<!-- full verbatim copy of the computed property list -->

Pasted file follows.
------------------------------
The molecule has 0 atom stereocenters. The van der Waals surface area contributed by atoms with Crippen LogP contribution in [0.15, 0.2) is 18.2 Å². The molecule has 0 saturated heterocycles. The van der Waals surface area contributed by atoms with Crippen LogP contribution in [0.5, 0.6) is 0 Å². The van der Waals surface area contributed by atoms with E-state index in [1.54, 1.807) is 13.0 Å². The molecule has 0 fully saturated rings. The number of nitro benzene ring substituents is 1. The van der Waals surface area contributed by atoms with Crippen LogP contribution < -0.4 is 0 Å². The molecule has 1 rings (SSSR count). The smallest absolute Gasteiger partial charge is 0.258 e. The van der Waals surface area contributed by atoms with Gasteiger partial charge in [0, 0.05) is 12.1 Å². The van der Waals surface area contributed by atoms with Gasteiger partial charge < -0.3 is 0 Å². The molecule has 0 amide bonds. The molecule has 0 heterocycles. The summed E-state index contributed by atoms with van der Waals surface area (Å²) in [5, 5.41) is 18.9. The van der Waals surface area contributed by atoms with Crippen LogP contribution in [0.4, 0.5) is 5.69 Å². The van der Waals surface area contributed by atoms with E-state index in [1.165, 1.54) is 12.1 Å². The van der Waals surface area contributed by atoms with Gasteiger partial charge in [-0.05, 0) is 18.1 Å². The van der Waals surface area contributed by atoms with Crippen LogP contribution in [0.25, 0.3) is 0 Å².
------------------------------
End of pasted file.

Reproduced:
The molecule has 0 atom stereocenters. The van der Waals surface area contributed by atoms with Crippen LogP contribution in [0.15, 0.2) is 18.2 Å². The molecule has 0 saturated heterocycles. The van der Waals surface area contributed by atoms with Crippen LogP contribution in [0.5, 0.6) is 0 Å². The van der Waals surface area contributed by atoms with E-state index in [1.54, 1.807) is 13.0 Å². The molecule has 0 fully saturated rings. The number of nitro benzene ring substituents is 1. The van der Waals surface area contributed by atoms with Crippen LogP contribution < -0.4 is 0 Å². The molecule has 1 rings (SSSR count). The smallest absolute Gasteiger partial charge is 0.258 e. The van der Waals surface area contributed by atoms with Gasteiger partial charge in [0, 0.05) is 12.1 Å². The van der Waals surface area contributed by atoms with Gasteiger partial charge < -0.3 is 0 Å². The molecule has 0 amide bonds. The molecule has 0 heterocycles. The summed E-state index contributed by atoms with van der Waals surface area (Å²) in [5, 5.41) is 18.9. The van der Waals surface area contributed by atoms with Crippen LogP contribution in [0.4, 0.5) is 5.69 Å². The van der Waals surface area contributed by atoms with E-state index in [1.165, 1.54) is 12.1 Å². The van der Waals surface area contributed by atoms with Gasteiger partial charge in [-0.05, 0) is 18.1 Å². The van der Waals surface area contributed by atoms with Crippen LogP contribution in [0.25, 0.3) is 0 Å².